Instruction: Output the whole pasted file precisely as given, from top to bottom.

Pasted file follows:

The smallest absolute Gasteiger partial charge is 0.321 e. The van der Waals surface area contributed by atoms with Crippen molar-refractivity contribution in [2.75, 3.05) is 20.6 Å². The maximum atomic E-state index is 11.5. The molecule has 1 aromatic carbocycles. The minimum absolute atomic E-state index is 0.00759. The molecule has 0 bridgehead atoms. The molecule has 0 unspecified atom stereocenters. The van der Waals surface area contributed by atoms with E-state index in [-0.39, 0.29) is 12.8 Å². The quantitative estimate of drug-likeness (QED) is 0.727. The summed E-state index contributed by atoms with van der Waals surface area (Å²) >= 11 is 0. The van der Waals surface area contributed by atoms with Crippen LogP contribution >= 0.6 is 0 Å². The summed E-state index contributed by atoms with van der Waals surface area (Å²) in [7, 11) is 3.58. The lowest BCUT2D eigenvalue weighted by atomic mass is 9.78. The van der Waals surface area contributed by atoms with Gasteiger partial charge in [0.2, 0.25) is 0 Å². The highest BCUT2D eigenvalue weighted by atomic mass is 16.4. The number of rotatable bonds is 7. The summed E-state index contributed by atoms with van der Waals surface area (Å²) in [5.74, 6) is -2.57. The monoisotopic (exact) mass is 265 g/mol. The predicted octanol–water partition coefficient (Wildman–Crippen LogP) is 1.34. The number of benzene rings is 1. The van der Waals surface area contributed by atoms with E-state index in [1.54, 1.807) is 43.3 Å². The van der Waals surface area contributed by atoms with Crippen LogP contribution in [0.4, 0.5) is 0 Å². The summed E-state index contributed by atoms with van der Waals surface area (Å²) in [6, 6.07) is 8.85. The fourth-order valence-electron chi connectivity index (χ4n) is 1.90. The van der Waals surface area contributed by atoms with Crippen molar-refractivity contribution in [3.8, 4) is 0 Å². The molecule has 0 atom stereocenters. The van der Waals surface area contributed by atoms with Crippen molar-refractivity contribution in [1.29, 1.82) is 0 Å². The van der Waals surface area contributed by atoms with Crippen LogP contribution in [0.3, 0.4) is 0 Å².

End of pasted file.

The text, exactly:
The smallest absolute Gasteiger partial charge is 0.321 e. The van der Waals surface area contributed by atoms with Crippen molar-refractivity contribution in [2.75, 3.05) is 20.6 Å². The maximum atomic E-state index is 11.5. The molecule has 1 aromatic carbocycles. The minimum absolute atomic E-state index is 0.00759. The molecule has 0 bridgehead atoms. The molecule has 0 unspecified atom stereocenters. The van der Waals surface area contributed by atoms with E-state index in [-0.39, 0.29) is 12.8 Å². The quantitative estimate of drug-likeness (QED) is 0.727. The summed E-state index contributed by atoms with van der Waals surface area (Å²) >= 11 is 0. The van der Waals surface area contributed by atoms with Crippen LogP contribution >= 0.6 is 0 Å². The summed E-state index contributed by atoms with van der Waals surface area (Å²) in [7, 11) is 3.58. The lowest BCUT2D eigenvalue weighted by atomic mass is 9.78. The van der Waals surface area contributed by atoms with Gasteiger partial charge in [0.2, 0.25) is 0 Å². The highest BCUT2D eigenvalue weighted by atomic mass is 16.4. The number of rotatable bonds is 7. The summed E-state index contributed by atoms with van der Waals surface area (Å²) in [5.74, 6) is -2.57. The monoisotopic (exact) mass is 265 g/mol. The predicted octanol–water partition coefficient (Wildman–Crippen LogP) is 1.34. The number of benzene rings is 1. The van der Waals surface area contributed by atoms with E-state index in [1.54, 1.807) is 43.3 Å². The van der Waals surface area contributed by atoms with Crippen LogP contribution in [0.4, 0.5) is 0 Å². The summed E-state index contributed by atoms with van der Waals surface area (Å²) in [6, 6.07) is 8.85. The fourth-order valence-electron chi connectivity index (χ4n) is 1.90. The van der Waals surface area contributed by atoms with Crippen molar-refractivity contribution in [3.8, 4) is 0 Å². The molecule has 0 atom stereocenters. The van der Waals surface area contributed by atoms with Crippen molar-refractivity contribution in [1.29, 1.82) is 0 Å². The van der Waals surface area contributed by atoms with Crippen LogP contribution in [0.3, 0.4) is 0 Å².